There are some Sons of Anarchy moments that will always stay with us: Opie saying, “I got this,” Clay locking eyes with Gemma through the blinds, and Tara smiling before she walked into that kitchen. Why? Because you don’t forget how you begged out loud to your TV to make what you knew was about to happen stop. Even though I was telling myself Gemma was going to kill Tara because she believed Tara had ratted on Jax, I must not have wanted to believe it because I burst into tears when Gemma took that large grill fork to Tara’s head. That’s when I conceded it was actually happening.
EW advocates every year for Maggie Siff to get an Emmy nomination, and I hope that scene in the park — when Tara was convinced Jax was going to kill her, but instead, he wanted to set her and the boys free — will cinch her one. It was flawless. The perfect amount of tears for someone scared but of such strong conviction. The perfect tone for someone who wasn’t saying hurtful things to be cruel but because she believed them to be true.
UPDATE: Siff talked about that scene in our burning questions post, which also includes tidbits from creator Kurt Sutter and Katey Sagal. For more insight, check out our postmortem interviews with Siff, Theo Rossi, Rockmond Dunbar, and Jimmy Smits. This is gonna hurt, but here we go…
We opened with Jax sitting in the graveyard, leaning on Opie’s tombstone. He was journaling and explaining to his sons that he writes so they’ll know him, but also because these pads are the one place he can be honest without fear of judgment. Ah, the poetry of Tara having started the season writing down all of Jax’s actions on those notepads so he would be judged an unfit parent when the time comes. He admitted he was terrified a great deal of the time — of what he’s done, what he’s doing, and what he might have to do. [Fitting cut to Juice, who was helping Tig and Chibs bring Bobby back from the cabin.] More than once this season, I’ve written that Jax should just stay in bed because his days are just one problem after the other. Turns out, Jax craves that terror. It’s that rush that gets him out of bed in the morning. He feels remorse for the acts of violence he’s committed, the planned and the spontaneous. But what brings him the most sorrow is how he’s learned to justify the behavior. [Fitting cut to Wendy, packing for rehab.] I love it when you can hear Kurt Sutter’s voice in Jax: “I always find a reason, a cause, a need that allows me the karmic lubrication to stuff my guilt into a savage compartment. I’ve become the thing, the one I hated.” [Fitting cut to Clay’s sad plot at the prison graveyard and only Unser being there to mourn him.] He spoke of the periods when he has to avoid looking into a mirror because of the self hate. [Fitting cut to Gemma doing dishes, trying to get something in her life clean.] Since’s Opie’s death, he seems to have lost his center, he said, along with love, camaraderie, freedom and all the things he wants from his life. [Fitting cut to Nero back on the street with the Byz-Lats.] Today would be a day they’d all remember: He wanted them to look back and know that he was speaking the truth in this entry — they are the most important thing to him and he would never hurt them or abandon them. [Fitting cut to Tara with the boys in the hotel room.] Everything he does is for them, he said.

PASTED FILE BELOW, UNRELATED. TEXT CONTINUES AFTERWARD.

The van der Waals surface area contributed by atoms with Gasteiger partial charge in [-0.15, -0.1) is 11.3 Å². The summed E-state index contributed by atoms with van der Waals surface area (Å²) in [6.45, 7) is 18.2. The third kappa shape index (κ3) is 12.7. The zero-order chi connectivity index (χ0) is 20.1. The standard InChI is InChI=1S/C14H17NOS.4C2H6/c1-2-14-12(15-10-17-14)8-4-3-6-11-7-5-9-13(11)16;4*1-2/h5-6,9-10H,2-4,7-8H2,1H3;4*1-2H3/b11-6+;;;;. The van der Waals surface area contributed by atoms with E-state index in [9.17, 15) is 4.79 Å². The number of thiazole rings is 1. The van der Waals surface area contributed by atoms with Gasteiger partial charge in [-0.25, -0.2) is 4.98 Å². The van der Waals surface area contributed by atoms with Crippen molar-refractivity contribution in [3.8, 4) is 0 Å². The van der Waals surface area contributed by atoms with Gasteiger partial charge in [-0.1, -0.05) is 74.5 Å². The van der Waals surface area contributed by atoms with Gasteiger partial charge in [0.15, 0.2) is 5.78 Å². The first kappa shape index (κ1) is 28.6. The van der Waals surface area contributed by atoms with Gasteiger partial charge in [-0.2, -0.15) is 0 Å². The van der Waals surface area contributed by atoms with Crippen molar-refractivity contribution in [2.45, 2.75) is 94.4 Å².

Okay, how scared were you? Truthfully, it crossed my mind right away that Jax had realized the boys were better off with Tara and was preparing to turn himself in and “abandon them” to save her in a deal. But then he ran over that dove on the road, and well, that hope died.
NEXT: ‘Own Your Place’